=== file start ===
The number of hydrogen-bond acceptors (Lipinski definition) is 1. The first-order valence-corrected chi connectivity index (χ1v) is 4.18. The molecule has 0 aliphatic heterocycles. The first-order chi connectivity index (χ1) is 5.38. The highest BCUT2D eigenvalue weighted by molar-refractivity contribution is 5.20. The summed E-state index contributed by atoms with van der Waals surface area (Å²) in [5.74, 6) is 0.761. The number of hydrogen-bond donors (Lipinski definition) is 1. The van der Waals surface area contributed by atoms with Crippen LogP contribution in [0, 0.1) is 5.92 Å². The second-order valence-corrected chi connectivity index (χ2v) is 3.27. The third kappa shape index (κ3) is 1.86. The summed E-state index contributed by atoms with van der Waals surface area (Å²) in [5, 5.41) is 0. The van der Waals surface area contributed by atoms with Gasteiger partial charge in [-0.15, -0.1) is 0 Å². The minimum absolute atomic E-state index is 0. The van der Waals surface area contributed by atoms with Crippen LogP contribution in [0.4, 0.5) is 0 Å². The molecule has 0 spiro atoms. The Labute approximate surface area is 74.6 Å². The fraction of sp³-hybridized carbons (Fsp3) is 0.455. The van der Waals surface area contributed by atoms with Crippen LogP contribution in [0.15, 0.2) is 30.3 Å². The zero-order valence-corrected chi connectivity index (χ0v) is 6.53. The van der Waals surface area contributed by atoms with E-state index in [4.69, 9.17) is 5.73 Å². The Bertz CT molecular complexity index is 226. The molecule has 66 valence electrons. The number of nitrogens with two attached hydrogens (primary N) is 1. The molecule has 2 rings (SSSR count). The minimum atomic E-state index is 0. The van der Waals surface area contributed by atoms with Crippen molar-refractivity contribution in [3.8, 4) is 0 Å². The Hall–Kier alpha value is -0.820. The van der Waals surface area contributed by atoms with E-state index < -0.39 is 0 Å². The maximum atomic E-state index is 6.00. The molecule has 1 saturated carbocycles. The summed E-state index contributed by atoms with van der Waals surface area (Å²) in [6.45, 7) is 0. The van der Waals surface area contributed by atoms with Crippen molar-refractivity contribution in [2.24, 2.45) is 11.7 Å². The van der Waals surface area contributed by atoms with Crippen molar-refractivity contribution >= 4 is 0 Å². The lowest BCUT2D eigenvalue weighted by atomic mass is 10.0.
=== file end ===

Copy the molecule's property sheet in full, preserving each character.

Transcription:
The number of hydrogen-bond acceptors (Lipinski definition) is 1. The first-order valence-corrected chi connectivity index (χ1v) is 4.18. The molecule has 0 aliphatic heterocycles. The first-order chi connectivity index (χ1) is 5.38. The highest BCUT2D eigenvalue weighted by molar-refractivity contribution is 5.20. The summed E-state index contributed by atoms with van der Waals surface area (Å²) in [5.74, 6) is 0.761. The number of hydrogen-bond donors (Lipinski definition) is 1. The van der Waals surface area contributed by atoms with Crippen LogP contribution in [0, 0.1) is 5.92 Å². The second-order valence-corrected chi connectivity index (χ2v) is 3.27. The third kappa shape index (κ3) is 1.86. The summed E-state index contributed by atoms with van der Waals surface area (Å²) in [5, 5.41) is 0. The van der Waals surface area contributed by atoms with Gasteiger partial charge in [-0.15, -0.1) is 0 Å². The minimum absolute atomic E-state index is 0. The van der Waals surface area contributed by atoms with Crippen LogP contribution in [0.4, 0.5) is 0 Å². The molecule has 0 spiro atoms. The Labute approximate surface area is 74.6 Å². The fraction of sp³-hybridized carbons (Fsp3) is 0.455. The van der Waals surface area contributed by atoms with Crippen LogP contribution in [0.15, 0.2) is 30.3 Å². The zero-order valence-corrected chi connectivity index (χ0v) is 6.53. The van der Waals surface area contributed by atoms with E-state index in [4.69, 9.17) is 5.73 Å². The Bertz CT molecular complexity index is 226. The molecule has 66 valence electrons. The number of nitrogens with two attached hydrogens (primary N) is 1. The molecule has 2 rings (SSSR count). The minimum atomic E-state index is 0. The van der Waals surface area contributed by atoms with Crippen molar-refractivity contribution in [3.8, 4) is 0 Å². The Hall–Kier alpha value is -0.820. The van der Waals surface area contributed by atoms with E-state index < -0.39 is 0 Å². The maximum atomic E-state index is 6.00. The molecule has 1 saturated carbocycles. The summed E-state index contributed by atoms with van der Waals surface area (Å²) in [6.45, 7) is 0. The van der Waals surface area contributed by atoms with Crippen molar-refractivity contribution in [2.24, 2.45) is 11.7 Å². The van der Waals surface area contributed by atoms with Crippen molar-refractivity contribution >= 4 is 0 Å². The lowest BCUT2D eigenvalue weighted by atomic mass is 10.0.